While female Christians like Beth Moore and Jen Hatmaker have large social media platforms and influence, most positions of formal leadership in American Christianity continue to be held by men. Thus, the American Church has been slow to own up to its failings of American women due to conservative doctrine about gender roles and male headship.
Even in my denomination, where women have been ordained for 50 years, female pastors still receive mailings for Mr. and Mrs. Husband’s Name, failing to use their title as Rev., even from church offices and organizations. Women who wear clerical collars are often stared at in public and asked, “Can I call you Father?”
The American version of Christian leadership continues to be predominately male and patriarchal, so perhaps it’s no surprise that women’s rights have never been lifted up as an important part of Christian values.
As a Pastor and a Biblical scholar and a theologian, I would humbly suggest that it’s time to change this.
We must first look to Jesus to see why Christian values demand women’s rights. Many of Jesus’ most important life experiences happened alongside women, such as his conversations with friends Mary and Martha, sisters to Lazarus, who Jesus raised from the dead. Jesus’ vision of his mission to the world was changed during conversation with a Canaanite mother who was desperate to heal her daughter. After his crucifixion, it is Jesus’ female friends and disciples (though they aren’t named as such by 1st Century biblical writers) who first come to the tomb and share the news of Jesus’ resurrection with the world on that first Easter morning.
In the early church, women like Priscilla, Chloe, Lydia, Apphia and Nympha led house churches. Junia is mentioned in Romans 16 as “prominent among the apostles.” It’s clear the Apostle Paul worked closely with many women in the early Church. But the American Church has instead chosen to prioritize a few cherry-picked verses about head-coverings and headship to silence and denigrate women in the church, instead of paying attention to the broad breadth of Paul’s ministry and collaboration with early Christian female leaders, without whom the church would not have survived.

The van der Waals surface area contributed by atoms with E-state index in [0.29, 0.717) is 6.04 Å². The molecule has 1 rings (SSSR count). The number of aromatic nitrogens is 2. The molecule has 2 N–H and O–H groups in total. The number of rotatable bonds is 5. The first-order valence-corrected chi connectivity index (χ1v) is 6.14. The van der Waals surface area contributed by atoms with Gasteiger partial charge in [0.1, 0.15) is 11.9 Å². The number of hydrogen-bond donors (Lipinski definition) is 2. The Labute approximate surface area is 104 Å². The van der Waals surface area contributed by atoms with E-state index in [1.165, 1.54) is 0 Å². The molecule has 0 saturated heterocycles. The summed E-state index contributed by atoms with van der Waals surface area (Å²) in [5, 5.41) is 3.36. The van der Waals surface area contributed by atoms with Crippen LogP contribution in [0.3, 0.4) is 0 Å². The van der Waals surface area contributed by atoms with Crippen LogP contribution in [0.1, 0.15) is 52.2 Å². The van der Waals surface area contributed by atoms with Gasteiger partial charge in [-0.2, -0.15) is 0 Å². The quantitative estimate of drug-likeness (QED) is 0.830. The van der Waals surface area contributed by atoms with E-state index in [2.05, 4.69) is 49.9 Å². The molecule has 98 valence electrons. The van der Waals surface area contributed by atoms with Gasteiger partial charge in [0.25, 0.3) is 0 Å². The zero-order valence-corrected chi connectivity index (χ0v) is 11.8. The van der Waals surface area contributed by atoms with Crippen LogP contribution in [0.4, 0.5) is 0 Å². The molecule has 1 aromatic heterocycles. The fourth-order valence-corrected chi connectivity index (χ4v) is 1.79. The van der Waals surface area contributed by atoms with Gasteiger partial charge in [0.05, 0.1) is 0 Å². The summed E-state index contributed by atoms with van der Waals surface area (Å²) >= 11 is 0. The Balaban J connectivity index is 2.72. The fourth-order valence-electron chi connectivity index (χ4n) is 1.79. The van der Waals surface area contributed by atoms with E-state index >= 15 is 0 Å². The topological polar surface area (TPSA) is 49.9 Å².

Throughout the history of the global church, female mystics, religious sisters, writers, musicians, preachers, and revolutionary leaders have carried on Jesus’ work of redemption, liberation, and love. Widows were also singled out for special care in the book of Acts and in Paul’s letters in the New Testament. Widows continue to form the backbone of churches across America, sewing quilts, organizing food drives, teaching Sunday School, and filling up Bible studies.
But for too long, the American church has somehow seen women’s rights as contrary to the mission of American Christianity. Feminists are portrayed as asking for “abortion on demand,” and the debate over being Pro-Life vs. Pro-Choice in America has rarely considered the impact of forced birth or lack of contraceptive options on women’s health and flourishing. Meanwhile, America far surpasses other developed countries in maternal mortality; this is particularly striking for Black American women, who despite their vast contributions to American Christianity, are rarely lifted up or celebrated in popular American Christian culture.